Sad Friday

Novels for Horse-Lovers

The Tipped Z Ranch books feature fictional stories but real horsemanship.

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Settling back into our routine after vacation is always a little bit of a challenge. This week I didn’t make it to the barn. But this afternoon we rallied (barely), and headed out for an easy ride.

The horses were way out behind the distant hilltop. As Brian and I walked out, we noticed a dark streak on the shoulder of one of the horses in our herd. The horse in question was a gray, 7-year-old Andalusian named Bean. He belonged to the trainer at our barn. From a distance, both Brian and I thought the streak was blood. As we drew closer, we were relieved to see it was just sweat. We patted Bean on the head and looked him over. Other than being a bit sweaty, he seemed fine. We concluded we must have just missed the trainer working him, and continued on.

We got Steen and Laredo, and had a nice ride in the trees. It was a beautiful afternoon – cool and breezy, and the guys were good. We rode for just over an hour.

When we were untacking, we noticed something strange. Another boarder was out in the winter lot, where Bean was standing alone. And she was on the phone. A few minutes after that, the vet arrived. Instead of parking by the barn, he drove straight out into the pasture.

We finished untacking quickly and went out to see what was up. The other boarder, K, said she’d come out to find Bean leaning against the windblock, shaking all over and covered in sweat. She’d called the barn’s trainer, M, and the vet, who happened to be passing by just at that moment.

But Bean looked horrible. In the less than two hours since we’d seen him in the pasture, his demeanor had changed dramatically. He was shaking and quivering. His entire body was drenched in sweat. His coat was cold to the touch. He’d clearly made it all the way down from the hilltop to the winter lot, which is probably about a quarter mile. But he no longer wanted to move at all. The vet had no idea what was wrong. He gave him banamine, cleared his bladder, and started an IV drip. The horse tolerated all of this, but he was unstable. His legs seemed seized up.

This is a shot of the herd from a few weeks ago, checking out Nevada. Bean is the one in the fly sheet.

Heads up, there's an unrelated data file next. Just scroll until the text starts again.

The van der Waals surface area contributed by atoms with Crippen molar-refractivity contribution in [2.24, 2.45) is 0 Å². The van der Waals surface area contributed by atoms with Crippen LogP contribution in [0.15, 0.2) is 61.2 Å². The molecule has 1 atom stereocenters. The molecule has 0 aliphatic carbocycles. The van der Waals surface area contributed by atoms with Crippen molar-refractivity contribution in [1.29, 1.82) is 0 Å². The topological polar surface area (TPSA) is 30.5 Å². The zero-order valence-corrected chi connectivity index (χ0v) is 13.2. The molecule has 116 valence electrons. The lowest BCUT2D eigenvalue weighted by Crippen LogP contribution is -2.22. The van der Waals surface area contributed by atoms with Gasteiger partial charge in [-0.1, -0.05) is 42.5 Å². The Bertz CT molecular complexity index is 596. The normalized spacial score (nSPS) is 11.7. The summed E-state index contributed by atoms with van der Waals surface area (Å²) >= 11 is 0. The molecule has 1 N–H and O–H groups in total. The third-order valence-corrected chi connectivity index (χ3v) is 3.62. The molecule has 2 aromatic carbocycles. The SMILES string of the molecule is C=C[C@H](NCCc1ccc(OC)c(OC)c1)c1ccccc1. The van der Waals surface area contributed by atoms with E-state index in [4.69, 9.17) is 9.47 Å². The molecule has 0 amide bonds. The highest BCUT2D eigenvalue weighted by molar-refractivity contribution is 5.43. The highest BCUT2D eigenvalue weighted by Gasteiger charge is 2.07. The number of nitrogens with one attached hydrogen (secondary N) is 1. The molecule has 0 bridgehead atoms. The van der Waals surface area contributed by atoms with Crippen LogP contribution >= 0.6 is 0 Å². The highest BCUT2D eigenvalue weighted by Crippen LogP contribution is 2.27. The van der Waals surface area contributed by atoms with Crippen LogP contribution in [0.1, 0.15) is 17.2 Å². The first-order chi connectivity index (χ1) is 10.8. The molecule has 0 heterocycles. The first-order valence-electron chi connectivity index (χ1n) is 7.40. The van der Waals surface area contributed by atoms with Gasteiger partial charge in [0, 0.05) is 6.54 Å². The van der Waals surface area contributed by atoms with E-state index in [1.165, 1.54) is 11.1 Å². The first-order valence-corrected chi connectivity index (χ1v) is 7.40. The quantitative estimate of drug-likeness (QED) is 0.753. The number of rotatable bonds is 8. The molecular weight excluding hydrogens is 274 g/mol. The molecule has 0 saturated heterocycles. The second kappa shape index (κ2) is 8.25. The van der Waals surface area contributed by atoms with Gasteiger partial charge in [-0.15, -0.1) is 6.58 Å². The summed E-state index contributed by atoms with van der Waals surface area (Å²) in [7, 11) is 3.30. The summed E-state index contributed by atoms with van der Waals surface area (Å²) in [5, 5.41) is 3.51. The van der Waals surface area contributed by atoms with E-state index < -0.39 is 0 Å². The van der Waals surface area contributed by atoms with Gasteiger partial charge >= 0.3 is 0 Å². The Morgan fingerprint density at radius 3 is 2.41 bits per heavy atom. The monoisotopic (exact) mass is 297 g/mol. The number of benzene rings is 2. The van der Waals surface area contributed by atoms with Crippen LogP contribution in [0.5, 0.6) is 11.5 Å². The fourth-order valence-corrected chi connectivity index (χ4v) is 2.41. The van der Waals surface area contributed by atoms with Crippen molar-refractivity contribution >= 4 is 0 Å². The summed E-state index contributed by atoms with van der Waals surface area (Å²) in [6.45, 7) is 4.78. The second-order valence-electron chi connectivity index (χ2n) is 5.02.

It took five of us to get Bean into the barn – three people pushing from behind, two pulling on the head. We got him out of the pasture and into the indoor arena, which is a couple hundred feet, maybe. The vet had wanted to get Bean into a stall, but concluded the horse couldn’t deal with more movement. Brian got his lariat and threw the end up over a rafter. We rigged the IV bag so it could be raised and lowered and easily changed. The vet still had no real theories, but he put a tube in through the nose to administer fluids and some compounds that would hopefully absorb any toxins that might be in the system and flush them out.

At this point, things were settling down. The vet said to keep him on the drip all night and monitor vital signs. When he took the tube out of the nose, it started a nose bleed. But the vet was packing up to leave and M was set up next to Bean. Brian and I decided to walk out into the pasture and double check all the other horses.

Every one else in the herd seemed totally fine. By the time we got back to the barn ten minutes later, Bean had collapsed. The bleeding from the nose hadn’t stopped, and the horse was in an increasing amount of pain. M made the decision to put him down. The vet said he thought he’d have died in about 20 minutes anyway.

Stunned, Brian and I did what little we could to help. Finally, a bit before 7:00, we left. We’d patted Bean on the hilltop around 3:00. In retrospect, of course, I wish we had paid more attention to him then. But even if we had, I’m not sure anything we could have done would have made a difference. The vet couldn’t have gotten there any sooner, and whatever went wrong didn’t appear to be reversible.

It’s the kind of experience that leaves you feeling so sad and helpless. It turned out M had not ridden her horse that day. She’d spent the afternoon at a funeral for two 9-year-old boys who died in an ATV accident earlier this week. Tonight she had to say goodbye to a horse she’d purchased as a weanling, who was perfectly healthy yesterday.

We still have no idea what caused such a quick, dramatic crash. The vet was preparing to perform an autopsy when we left. Hopefully he will turn up some answers. In the meantime, we’re just going to keep an extra close eye on all the other horses in our herd, and keep our fingers crossed.

UPDATE – 8/23: Autopsy results indicate liver failure, though the cause is still unclear.

Horseback Hours YTD: 146:45

Woh! Hey, look at you reading this entire post!

That's a bit of an accomplishment in our attention-deficient age. Kinda makes me wonder if you like to read things that are even longer than blog posts? Like ... books?

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Oh my gosh, that's terrible! It's never easy to lose a critter. I'll admit though, I'm not sure if it's easier to have them go suddenly or slowly…both can be pretty painful. Animals can also be such masters of hiding pain/illness that it's hard to tell when somethings actually wrong until it's too late, and then you beat yourself up about missing it. Hopefully whatever it was doesn't spread to anyone else.